When I reported a few weeks ago that Audible was actively promoting returns as a benefit of subscribing, I apparently missed the bigger picture.
It’s not just that Audible is actively promoting returns, but also that, unlike in the KDP dashboard, Audible is not making it clear to rightsholders just how many audiobooks are being returned.
This ongoing issue, combined with Audible’s continued refusal to correct the problem or even to address it, has forced ALLi to recommend that authors should avoid Audible:
The Alliance of Independent Authors has today downgraded Amazon ACX’s rating as a self-publishing service from “Approved“ (via “Pending” during investigation) to “Caution”. The change arises from concerns about income loss from Amazon Audible’s refund and exchange policies, and deteriorating customer service to authors and narrators.
ALLi now has reason to believe that Amazon Audible’s refund and return policies are resulting in unknown numbers of audiobook authors and narrators around the world being deprived of income.
Audible’s payment process, which encourages subscribers to “return” or “exchange” audiobooks for up to a year without compunction, has long been of concern to ALLi and independent authors who self-publish audiobooks. Free return and exchange is being used as a highly effective promotional tool for Audible, as it provides a nice perk to listeners, but evidence is emerging that whenever an audiobook is returned or exchanged, Audible claws back payment from the audiobook’s creators, without their consent, or even their knowledge.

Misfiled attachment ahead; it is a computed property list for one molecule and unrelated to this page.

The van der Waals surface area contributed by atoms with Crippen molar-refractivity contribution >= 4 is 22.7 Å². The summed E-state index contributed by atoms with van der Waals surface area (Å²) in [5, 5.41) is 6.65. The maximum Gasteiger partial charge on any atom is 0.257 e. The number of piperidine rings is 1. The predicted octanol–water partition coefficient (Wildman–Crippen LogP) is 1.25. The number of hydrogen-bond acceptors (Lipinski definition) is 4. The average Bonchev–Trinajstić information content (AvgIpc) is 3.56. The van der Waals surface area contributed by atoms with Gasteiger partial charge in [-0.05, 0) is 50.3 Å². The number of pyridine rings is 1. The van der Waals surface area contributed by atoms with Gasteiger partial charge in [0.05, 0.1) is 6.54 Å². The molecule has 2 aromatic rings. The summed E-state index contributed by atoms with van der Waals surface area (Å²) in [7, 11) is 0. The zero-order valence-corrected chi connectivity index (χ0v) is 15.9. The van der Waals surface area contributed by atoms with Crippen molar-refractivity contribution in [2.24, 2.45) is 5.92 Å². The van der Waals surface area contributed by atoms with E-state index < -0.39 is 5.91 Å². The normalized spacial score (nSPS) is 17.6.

On a related note, The Authors Guild, RWA, ALLi, SFWA, Novelists Inc., and Dramatists Guild have jointly published an open letter to Audible’s CEO Bob Carrigan and General Counsel Stas Zakharenko, demanding that Audible end its practice of encouraging easy returns and exchanges. “This is not an exchange policy, but an unauthorized audiobook rental arrangement supported by authors’ reversed royalties, and it must stop.” You can add your name to the letter here.
And they are right. The thing about this “return” policy is that it costs Amazon nothing while costing creators everything.
The thing is, Amazon doesn’t sell audiobooks as a subscription. They sell credits, so when an audiobook is “returned”, they give a credit back to the subscriber. Amazon then claws a royalty back from rightsholders while at the same time keeping the money they were paid for the credit.
This is different from when a Kindle ebook is returned, obviously, and that difference is why the burden for an audiobook return is born entirely by rightsholders.
That burden is a fundamental imbalance in Amazon’s relationship with rightsholders, and the organizations I named above are absolutely right to insist that Amazon correct this situation.